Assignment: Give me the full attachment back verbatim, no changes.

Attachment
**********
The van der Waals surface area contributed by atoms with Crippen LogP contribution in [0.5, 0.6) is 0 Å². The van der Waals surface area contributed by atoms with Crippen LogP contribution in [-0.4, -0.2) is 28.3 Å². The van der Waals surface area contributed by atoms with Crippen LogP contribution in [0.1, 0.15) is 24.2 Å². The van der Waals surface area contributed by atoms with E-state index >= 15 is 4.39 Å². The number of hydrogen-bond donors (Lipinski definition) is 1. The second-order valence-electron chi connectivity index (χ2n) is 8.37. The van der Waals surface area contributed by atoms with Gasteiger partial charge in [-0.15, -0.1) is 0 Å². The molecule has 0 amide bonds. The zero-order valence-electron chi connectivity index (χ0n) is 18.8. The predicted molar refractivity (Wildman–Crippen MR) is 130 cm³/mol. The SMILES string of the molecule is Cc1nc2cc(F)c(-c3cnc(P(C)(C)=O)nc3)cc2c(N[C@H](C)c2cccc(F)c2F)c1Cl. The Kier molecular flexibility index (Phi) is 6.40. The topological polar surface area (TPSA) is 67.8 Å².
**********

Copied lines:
The van der Waals surface area contributed by atoms with Crippen LogP contribution in [0.5, 0.6) is 0 Å². The van der Waals surface area contributed by atoms with Crippen LogP contribution in [-0.4, -0.2) is 28.3 Å². The van der Waals surface area contributed by atoms with Crippen LogP contribution in [0.1, 0.15) is 24.2 Å². The van der Waals surface area contributed by atoms with E-state index >= 15 is 4.39 Å². The number of hydrogen-bond donors (Lipinski definition) is 1. The second-order valence-electron chi connectivity index (χ2n) is 8.37. The van der Waals surface area contributed by atoms with Gasteiger partial charge in [-0.15, -0.1) is 0 Å². The molecule has 0 amide bonds. The zero-order valence-electron chi connectivity index (χ0n) is 18.8. The predicted molar refractivity (Wildman–Crippen MR) is 130 cm³/mol. The SMILES string of the molecule is Cc1nc2cc(F)c(-c3cnc(P(C)(C)=O)nc3)cc2c(N[C@H](C)c2cccc(F)c2F)c1Cl. The Kier molecular flexibility index (Phi) is 6.40. The topological polar surface area (TPSA) is 67.8 Å².